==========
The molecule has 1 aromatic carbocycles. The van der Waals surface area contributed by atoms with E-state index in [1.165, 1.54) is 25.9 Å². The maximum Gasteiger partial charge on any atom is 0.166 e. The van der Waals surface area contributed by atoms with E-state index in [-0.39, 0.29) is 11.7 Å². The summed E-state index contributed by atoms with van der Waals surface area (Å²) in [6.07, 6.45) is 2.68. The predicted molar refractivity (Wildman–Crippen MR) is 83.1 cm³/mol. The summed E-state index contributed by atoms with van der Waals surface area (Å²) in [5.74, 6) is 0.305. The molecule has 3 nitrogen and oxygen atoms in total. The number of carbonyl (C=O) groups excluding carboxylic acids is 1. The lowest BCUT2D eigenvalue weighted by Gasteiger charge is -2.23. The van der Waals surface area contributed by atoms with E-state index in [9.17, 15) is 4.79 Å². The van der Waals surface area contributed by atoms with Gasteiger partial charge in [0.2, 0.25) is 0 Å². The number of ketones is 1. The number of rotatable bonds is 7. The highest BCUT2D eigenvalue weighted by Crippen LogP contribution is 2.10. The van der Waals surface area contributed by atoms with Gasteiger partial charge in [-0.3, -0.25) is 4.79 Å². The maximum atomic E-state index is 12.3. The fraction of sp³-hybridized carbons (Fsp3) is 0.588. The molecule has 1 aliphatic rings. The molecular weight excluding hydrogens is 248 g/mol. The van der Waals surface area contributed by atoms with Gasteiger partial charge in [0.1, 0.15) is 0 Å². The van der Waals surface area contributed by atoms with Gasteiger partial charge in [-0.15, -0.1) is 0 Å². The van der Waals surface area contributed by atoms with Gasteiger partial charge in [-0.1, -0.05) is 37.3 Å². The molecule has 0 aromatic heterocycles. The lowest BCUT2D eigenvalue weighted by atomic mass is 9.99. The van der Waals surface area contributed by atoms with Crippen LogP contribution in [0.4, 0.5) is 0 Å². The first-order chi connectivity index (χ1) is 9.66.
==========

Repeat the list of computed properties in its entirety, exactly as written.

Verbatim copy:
The molecule has 1 aromatic carbocycles. The van der Waals surface area contributed by atoms with E-state index in [1.165, 1.54) is 25.9 Å². The maximum Gasteiger partial charge on any atom is 0.166 e. The van der Waals surface area contributed by atoms with E-state index in [-0.39, 0.29) is 11.7 Å². The summed E-state index contributed by atoms with van der Waals surface area (Å²) in [6.07, 6.45) is 2.68. The predicted molar refractivity (Wildman–Crippen MR) is 83.1 cm³/mol. The summed E-state index contributed by atoms with van der Waals surface area (Å²) in [5.74, 6) is 0.305. The molecule has 3 nitrogen and oxygen atoms in total. The number of carbonyl (C=O) groups excluding carboxylic acids is 1. The lowest BCUT2D eigenvalue weighted by Gasteiger charge is -2.23. The van der Waals surface area contributed by atoms with E-state index in [9.17, 15) is 4.79 Å². The van der Waals surface area contributed by atoms with Gasteiger partial charge in [0.2, 0.25) is 0 Å². The number of ketones is 1. The number of rotatable bonds is 7. The highest BCUT2D eigenvalue weighted by Crippen LogP contribution is 2.10. The van der Waals surface area contributed by atoms with Gasteiger partial charge in [-0.3, -0.25) is 4.79 Å². The maximum atomic E-state index is 12.3. The fraction of sp³-hybridized carbons (Fsp3) is 0.588. The molecule has 1 aliphatic rings. The molecular weight excluding hydrogens is 248 g/mol. The van der Waals surface area contributed by atoms with Gasteiger partial charge in [0.1, 0.15) is 0 Å². The van der Waals surface area contributed by atoms with Gasteiger partial charge in [-0.15, -0.1) is 0 Å². The van der Waals surface area contributed by atoms with Gasteiger partial charge in [-0.1, -0.05) is 37.3 Å². The molecule has 0 aromatic heterocycles. The lowest BCUT2D eigenvalue weighted by atomic mass is 9.99. The van der Waals surface area contributed by atoms with Crippen LogP contribution in [0.4, 0.5) is 0 Å². The first-order chi connectivity index (χ1) is 9.66.